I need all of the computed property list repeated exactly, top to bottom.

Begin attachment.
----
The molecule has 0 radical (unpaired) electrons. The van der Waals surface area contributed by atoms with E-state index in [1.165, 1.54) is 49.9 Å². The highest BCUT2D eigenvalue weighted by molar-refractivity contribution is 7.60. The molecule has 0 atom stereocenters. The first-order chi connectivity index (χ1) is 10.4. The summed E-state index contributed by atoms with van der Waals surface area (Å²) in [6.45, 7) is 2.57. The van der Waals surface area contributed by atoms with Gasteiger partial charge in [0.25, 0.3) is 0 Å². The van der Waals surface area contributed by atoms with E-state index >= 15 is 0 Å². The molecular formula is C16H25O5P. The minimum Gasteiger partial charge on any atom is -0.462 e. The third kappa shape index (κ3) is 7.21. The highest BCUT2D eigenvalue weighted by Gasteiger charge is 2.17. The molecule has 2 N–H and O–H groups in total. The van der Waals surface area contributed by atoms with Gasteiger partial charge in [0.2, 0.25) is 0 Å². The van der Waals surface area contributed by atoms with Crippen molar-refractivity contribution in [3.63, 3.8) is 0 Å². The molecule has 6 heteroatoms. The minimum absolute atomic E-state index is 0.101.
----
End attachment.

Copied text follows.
The molecule has 0 radical (unpaired) electrons. The van der Waals surface area contributed by atoms with E-state index in [1.165, 1.54) is 49.9 Å². The highest BCUT2D eigenvalue weighted by molar-refractivity contribution is 7.60. The molecule has 0 atom stereocenters. The first-order chi connectivity index (χ1) is 10.4. The summed E-state index contributed by atoms with van der Waals surface area (Å²) in [6.45, 7) is 2.57. The van der Waals surface area contributed by atoms with Gasteiger partial charge in [0.25, 0.3) is 0 Å². The van der Waals surface area contributed by atoms with E-state index >= 15 is 0 Å². The molecular formula is C16H25O5P. The minimum Gasteiger partial charge on any atom is -0.462 e. The third kappa shape index (κ3) is 7.21. The highest BCUT2D eigenvalue weighted by Gasteiger charge is 2.17. The molecule has 2 N–H and O–H groups in total. The van der Waals surface area contributed by atoms with Gasteiger partial charge in [0.2, 0.25) is 0 Å². The van der Waals surface area contributed by atoms with Crippen molar-refractivity contribution in [3.63, 3.8) is 0 Å². The molecule has 6 heteroatoms. The minimum absolute atomic E-state index is 0.101.